Another thing lacking explanation is the third body found decades later. At first, the reader is supposed to believe that this is a newly discovered crime, totally unrelated to the previous two deaths, they just so happen to have taken place right next to each other. Except we find out as it unravels that the boys were killed because they watched the first murder happen.
Why would a killer hide that body and leave the two boys out in the open? How did no one EVER, over the course of the first murder investigation, manage to find this catalyst murder victim that was literally RIGHT THERE at the crime scene? How over a 20-year period was this never discovered?
Lastly, fuck Cody. Turns out the bastard knew all along what actually happened to his friends and he just used the new body/renewed interest in the case to launch what he saw as a winning media strategy to make him rich and famous. And he was working with Felix the whole time. I’m trying to think back to if there were any red herrings in any of Cody’s podcast chapters, and honestly, I don’t think there were. Leaving the chapters to serve as a giant misdirection, except there was no way for the reader to know this so really, every one of those chapters is just pointless lies.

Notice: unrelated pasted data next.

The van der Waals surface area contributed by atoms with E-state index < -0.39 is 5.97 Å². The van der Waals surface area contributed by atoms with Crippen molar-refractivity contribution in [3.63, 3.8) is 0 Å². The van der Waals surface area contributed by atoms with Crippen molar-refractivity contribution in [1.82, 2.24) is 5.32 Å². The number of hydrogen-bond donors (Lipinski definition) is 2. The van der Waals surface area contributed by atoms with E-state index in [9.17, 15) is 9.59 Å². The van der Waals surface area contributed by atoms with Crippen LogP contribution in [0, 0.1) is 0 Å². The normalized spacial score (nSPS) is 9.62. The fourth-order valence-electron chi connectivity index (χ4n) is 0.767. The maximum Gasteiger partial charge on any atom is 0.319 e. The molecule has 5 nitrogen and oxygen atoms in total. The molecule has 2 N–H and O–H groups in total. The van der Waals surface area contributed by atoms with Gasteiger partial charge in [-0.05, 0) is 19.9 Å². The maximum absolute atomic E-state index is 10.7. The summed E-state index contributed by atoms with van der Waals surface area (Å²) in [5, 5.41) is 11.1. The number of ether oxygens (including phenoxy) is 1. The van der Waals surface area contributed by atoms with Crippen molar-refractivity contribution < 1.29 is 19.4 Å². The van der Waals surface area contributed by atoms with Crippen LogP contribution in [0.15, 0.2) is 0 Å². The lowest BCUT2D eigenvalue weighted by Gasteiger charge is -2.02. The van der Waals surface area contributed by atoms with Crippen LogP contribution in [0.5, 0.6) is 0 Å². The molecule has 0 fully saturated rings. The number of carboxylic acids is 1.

The “twist” in the end was also a completely unknowable element, therefore not being a twist at all because how the fuck is the reader supposed to play along?
Again, I have to say, this was all just a fucking trick on the reader. I don’t like that style of writing. It ceases to be a mystery to solve.
I guess this book was just completely disappointing and kind of depressing, and the character of Jessica Paige was completely pointless and her chapters only served to confuse me more about what the point of everything was.